Delia Derbyshire is most famous for the Doctor Who theme. Although she did not actually compose the music, it was her arrangement of the piece that has made it one of the most instantly recognizable TV theme tunes of all time:
In 1963, soon after joining the BBC Radiophonic Workshop, Delia Derbyshire was asked to to realize one of the first electronic signature tunes ever used on television. It was Ron Grainer’s score for a new science fiction series, Doctor Who.
Grainer had worked his tune to fit in with the graphics. He used expressions for the noises he wanted - such as wind, bubbles, and clouds. It was a world without synthesizers, samplers and multi-track tape recorders; Delia, assisted by her engineer Dick Mills, had to create each sound from scratch.
She used concrete sources and sine- and square-wave oscillators, tuning the results, filtering and treating, cutting so that the joins were seamless, combining sound on individual tape recorders, re-recording the results, and repeating the process, over and over again. When Grainer heard the result, his response was “Did I really write that?”
“Most of it,” Delia replied.
She was also in an avant garde pop group (using electronic sounds long before Kraftwerk) called Unit Delta Plus:
Perhaps the most famous event that Unit Delta Plus participated in was the 1967 Million Volt Light and Sound Rave at London’s Chalk Farm roundhouse, organised by designers Binder, Edwards and Vaughan (who had previously been hired by Paul McCartney to decorate a piano). The event took place over two nights (January 28th and February 4th 1967) and included a performance of tape music by Unit Delta Plus, as well as a playback of the legendary Carnival of Light, a fourteen minute sound collage assembled by McCartney around the the time of the Beatles’ Penny Lane sessions.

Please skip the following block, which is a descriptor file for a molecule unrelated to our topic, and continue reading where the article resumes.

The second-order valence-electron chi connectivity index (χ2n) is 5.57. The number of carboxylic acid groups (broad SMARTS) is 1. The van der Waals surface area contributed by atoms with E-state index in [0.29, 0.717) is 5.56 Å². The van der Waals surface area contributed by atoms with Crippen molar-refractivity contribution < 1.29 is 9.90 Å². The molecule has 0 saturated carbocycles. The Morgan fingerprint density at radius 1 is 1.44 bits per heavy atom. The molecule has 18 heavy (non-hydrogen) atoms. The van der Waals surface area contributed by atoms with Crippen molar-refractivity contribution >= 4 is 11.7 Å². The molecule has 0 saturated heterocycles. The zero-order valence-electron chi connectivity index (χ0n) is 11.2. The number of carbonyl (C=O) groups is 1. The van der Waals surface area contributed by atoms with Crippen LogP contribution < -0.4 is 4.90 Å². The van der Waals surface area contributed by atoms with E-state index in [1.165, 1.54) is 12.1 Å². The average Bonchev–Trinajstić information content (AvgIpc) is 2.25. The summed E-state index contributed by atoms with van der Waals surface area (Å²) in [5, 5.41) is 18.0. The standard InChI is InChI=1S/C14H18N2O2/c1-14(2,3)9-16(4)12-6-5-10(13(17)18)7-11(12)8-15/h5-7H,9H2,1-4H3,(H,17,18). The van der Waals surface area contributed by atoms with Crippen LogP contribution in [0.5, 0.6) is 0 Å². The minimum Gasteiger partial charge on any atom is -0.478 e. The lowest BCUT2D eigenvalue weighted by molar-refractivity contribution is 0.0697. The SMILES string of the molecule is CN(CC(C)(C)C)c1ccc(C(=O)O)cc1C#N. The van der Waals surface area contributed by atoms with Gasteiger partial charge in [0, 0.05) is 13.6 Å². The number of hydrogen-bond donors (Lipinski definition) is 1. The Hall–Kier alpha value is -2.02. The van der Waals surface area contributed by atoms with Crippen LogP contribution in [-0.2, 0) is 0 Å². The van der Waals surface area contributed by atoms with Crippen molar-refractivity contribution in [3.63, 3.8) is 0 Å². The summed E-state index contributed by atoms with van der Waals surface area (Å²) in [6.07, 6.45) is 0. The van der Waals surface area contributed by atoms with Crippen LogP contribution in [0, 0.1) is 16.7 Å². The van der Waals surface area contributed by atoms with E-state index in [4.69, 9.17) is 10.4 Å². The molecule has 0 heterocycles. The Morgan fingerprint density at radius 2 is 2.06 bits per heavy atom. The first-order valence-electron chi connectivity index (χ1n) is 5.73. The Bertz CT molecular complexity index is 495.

She was in later group called White Noise and they recorded an extremely strange, harsh and very futuristic album in 1969 called An Electric Storm—it’s pretty evil sounding—that’s been embraced by today’s electronic music fans. She also contributed music to the classic British 70s sci-fi series, The Tomorrow People, but by the 70s she was starting to show signs of depression and left the BBC Radiophonic Workshop. She worked in a few other soundtrack factories, then a bookstore, then an art gallery but generally drifted away from her musical career, becoming a severe alcoholic. She died in 2001 as her earlier recordings were were beginning to come out on CD and as her influence on modern electronic music was at last being acknowledged.
Lost tapes of the Dr Who composer includes several audio samples and a proto “dance” track from the 60s